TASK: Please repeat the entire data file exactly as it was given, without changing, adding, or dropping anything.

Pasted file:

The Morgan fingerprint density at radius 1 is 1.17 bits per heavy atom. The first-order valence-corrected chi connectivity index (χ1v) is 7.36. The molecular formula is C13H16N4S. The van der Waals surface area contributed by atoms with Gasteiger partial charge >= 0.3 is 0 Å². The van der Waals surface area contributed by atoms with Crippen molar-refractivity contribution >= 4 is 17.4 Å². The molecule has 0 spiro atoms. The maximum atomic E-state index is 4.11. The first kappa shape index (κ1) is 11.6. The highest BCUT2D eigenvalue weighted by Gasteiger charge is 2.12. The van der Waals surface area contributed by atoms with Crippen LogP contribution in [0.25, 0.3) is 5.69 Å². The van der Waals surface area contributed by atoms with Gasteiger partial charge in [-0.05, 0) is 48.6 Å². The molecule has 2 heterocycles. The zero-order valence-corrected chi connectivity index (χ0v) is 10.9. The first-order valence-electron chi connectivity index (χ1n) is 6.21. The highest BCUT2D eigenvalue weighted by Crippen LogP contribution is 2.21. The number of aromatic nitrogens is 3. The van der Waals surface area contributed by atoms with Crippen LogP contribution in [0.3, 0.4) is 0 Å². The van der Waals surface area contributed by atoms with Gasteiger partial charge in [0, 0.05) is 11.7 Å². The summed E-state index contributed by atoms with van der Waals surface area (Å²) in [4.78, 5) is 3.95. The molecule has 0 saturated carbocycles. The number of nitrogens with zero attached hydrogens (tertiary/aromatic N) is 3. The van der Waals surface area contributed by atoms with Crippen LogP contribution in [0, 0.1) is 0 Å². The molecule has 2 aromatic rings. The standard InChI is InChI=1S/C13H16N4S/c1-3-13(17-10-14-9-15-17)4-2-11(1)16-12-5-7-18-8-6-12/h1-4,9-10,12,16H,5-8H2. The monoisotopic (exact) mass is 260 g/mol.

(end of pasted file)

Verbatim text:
The Morgan fingerprint density at radius 1 is 1.17 bits per heavy atom. The first-order valence-corrected chi connectivity index (χ1v) is 7.36. The molecular formula is C13H16N4S. The van der Waals surface area contributed by atoms with Gasteiger partial charge >= 0.3 is 0 Å². The van der Waals surface area contributed by atoms with Crippen molar-refractivity contribution >= 4 is 17.4 Å². The molecule has 0 spiro atoms. The maximum atomic E-state index is 4.11. The first kappa shape index (κ1) is 11.6. The highest BCUT2D eigenvalue weighted by Gasteiger charge is 2.12. The van der Waals surface area contributed by atoms with Crippen LogP contribution in [0.25, 0.3) is 5.69 Å². The van der Waals surface area contributed by atoms with Gasteiger partial charge in [-0.05, 0) is 48.6 Å². The molecule has 2 heterocycles. The zero-order valence-corrected chi connectivity index (χ0v) is 10.9. The first-order valence-electron chi connectivity index (χ1n) is 6.21. The highest BCUT2D eigenvalue weighted by Crippen LogP contribution is 2.21. The number of aromatic nitrogens is 3. The van der Waals surface area contributed by atoms with Crippen LogP contribution in [0.3, 0.4) is 0 Å². The van der Waals surface area contributed by atoms with Gasteiger partial charge in [0, 0.05) is 11.7 Å². The summed E-state index contributed by atoms with van der Waals surface area (Å²) in [4.78, 5) is 3.95. The molecule has 0 saturated carbocycles. The number of nitrogens with zero attached hydrogens (tertiary/aromatic N) is 3. The van der Waals surface area contributed by atoms with Crippen LogP contribution in [0, 0.1) is 0 Å². The molecule has 2 aromatic rings. The standard InChI is InChI=1S/C13H16N4S/c1-3-13(17-10-14-9-15-17)4-2-11(1)16-12-5-7-18-8-6-12/h1-4,9-10,12,16H,5-8H2. The monoisotopic (exact) mass is 260 g/mol.